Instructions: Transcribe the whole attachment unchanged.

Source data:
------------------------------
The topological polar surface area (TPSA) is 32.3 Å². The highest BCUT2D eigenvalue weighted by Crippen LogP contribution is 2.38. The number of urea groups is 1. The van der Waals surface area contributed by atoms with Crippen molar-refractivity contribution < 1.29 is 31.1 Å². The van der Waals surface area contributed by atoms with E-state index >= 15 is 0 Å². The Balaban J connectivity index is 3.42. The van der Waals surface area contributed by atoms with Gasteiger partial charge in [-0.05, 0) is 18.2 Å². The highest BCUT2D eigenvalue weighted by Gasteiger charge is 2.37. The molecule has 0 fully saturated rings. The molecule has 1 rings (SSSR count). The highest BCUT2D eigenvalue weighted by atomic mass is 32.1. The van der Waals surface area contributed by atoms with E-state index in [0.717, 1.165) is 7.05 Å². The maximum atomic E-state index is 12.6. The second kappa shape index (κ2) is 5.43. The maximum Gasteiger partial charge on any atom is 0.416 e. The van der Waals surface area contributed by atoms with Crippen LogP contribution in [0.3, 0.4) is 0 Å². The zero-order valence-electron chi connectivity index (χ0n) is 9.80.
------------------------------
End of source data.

The topological polar surface area (TPSA) is 32.3 Å². The highest BCUT2D eigenvalue weighted by Crippen LogP contribution is 2.38. The number of urea groups is 1. The van der Waals surface area contributed by atoms with Crippen molar-refractivity contribution < 1.29 is 31.1 Å². The van der Waals surface area contributed by atoms with E-state index >= 15 is 0 Å². The Balaban J connectivity index is 3.42. The van der Waals surface area contributed by atoms with Gasteiger partial charge in [-0.05, 0) is 18.2 Å². The highest BCUT2D eigenvalue weighted by Gasteiger charge is 2.37. The molecule has 0 fully saturated rings. The molecule has 1 rings (SSSR count). The highest BCUT2D eigenvalue weighted by atomic mass is 32.1. The van der Waals surface area contributed by atoms with E-state index in [0.717, 1.165) is 7.05 Å². The maximum atomic E-state index is 12.6. The second kappa shape index (κ2) is 5.43. The maximum Gasteiger partial charge on any atom is 0.416 e. The van der Waals surface area contributed by atoms with Crippen LogP contribution in [0.3, 0.4) is 0 Å². The zero-order valence-electron chi connectivity index (χ0n) is 9.80.